Fast-forward to the present and we now have the latest wave of electric cars that hope to fare better than their predecessors. Leading the vanguard are the Nissan Leaf (right) and the Chevy Volt which came out in late 2010. Unlike the 1970s image of golf cart electric cars or the super high-end Tesla Roadster, the Leaf and Volt are full-featured, comfortable cars for everyday use. The essential invention in both is the lithium ion batteries, which are lighter and more powerful than the nickel metal hydride or lead-acid batteries in the past. Yet the Leaf and Volt have different design goals, with the all-electric Leaf offering between 75 miles and 100 miles of range. The Volt, meanwhile, was designed to go about 35 to 50 miles on electric-only range, which should cover most people's daily driving. Then its gas engine kicks in and acts like a generator to charge the batteries for longer rides.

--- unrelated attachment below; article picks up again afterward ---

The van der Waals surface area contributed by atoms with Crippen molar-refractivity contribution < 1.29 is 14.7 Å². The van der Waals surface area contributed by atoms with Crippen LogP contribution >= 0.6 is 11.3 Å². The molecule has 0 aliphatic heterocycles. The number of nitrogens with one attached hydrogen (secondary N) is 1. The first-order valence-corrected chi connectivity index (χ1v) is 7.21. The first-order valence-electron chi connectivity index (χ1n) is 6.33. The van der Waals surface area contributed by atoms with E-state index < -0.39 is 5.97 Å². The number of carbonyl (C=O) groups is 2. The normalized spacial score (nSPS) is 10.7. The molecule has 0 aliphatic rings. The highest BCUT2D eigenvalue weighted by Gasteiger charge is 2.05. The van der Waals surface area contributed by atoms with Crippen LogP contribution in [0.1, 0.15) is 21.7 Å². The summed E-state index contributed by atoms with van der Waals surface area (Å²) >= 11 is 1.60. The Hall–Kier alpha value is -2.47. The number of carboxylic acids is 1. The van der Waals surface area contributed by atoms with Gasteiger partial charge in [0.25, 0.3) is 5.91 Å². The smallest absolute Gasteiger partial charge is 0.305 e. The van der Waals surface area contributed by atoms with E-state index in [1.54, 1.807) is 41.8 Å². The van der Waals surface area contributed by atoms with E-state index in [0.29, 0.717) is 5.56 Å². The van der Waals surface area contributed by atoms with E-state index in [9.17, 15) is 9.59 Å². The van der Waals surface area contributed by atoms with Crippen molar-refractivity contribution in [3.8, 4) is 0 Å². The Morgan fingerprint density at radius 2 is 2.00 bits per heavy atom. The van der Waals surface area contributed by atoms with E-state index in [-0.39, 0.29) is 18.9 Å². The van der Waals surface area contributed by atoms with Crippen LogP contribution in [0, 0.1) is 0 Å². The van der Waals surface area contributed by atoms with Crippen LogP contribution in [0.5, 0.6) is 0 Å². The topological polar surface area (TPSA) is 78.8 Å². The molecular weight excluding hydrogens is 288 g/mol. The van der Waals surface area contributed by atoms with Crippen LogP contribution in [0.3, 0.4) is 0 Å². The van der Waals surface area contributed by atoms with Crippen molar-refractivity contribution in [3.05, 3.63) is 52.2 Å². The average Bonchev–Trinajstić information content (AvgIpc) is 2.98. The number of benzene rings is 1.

February 6, 2012 4:00 AM PST
Photo by: Martin LaMonica/CNET
| Caption by: Martin LaMonica
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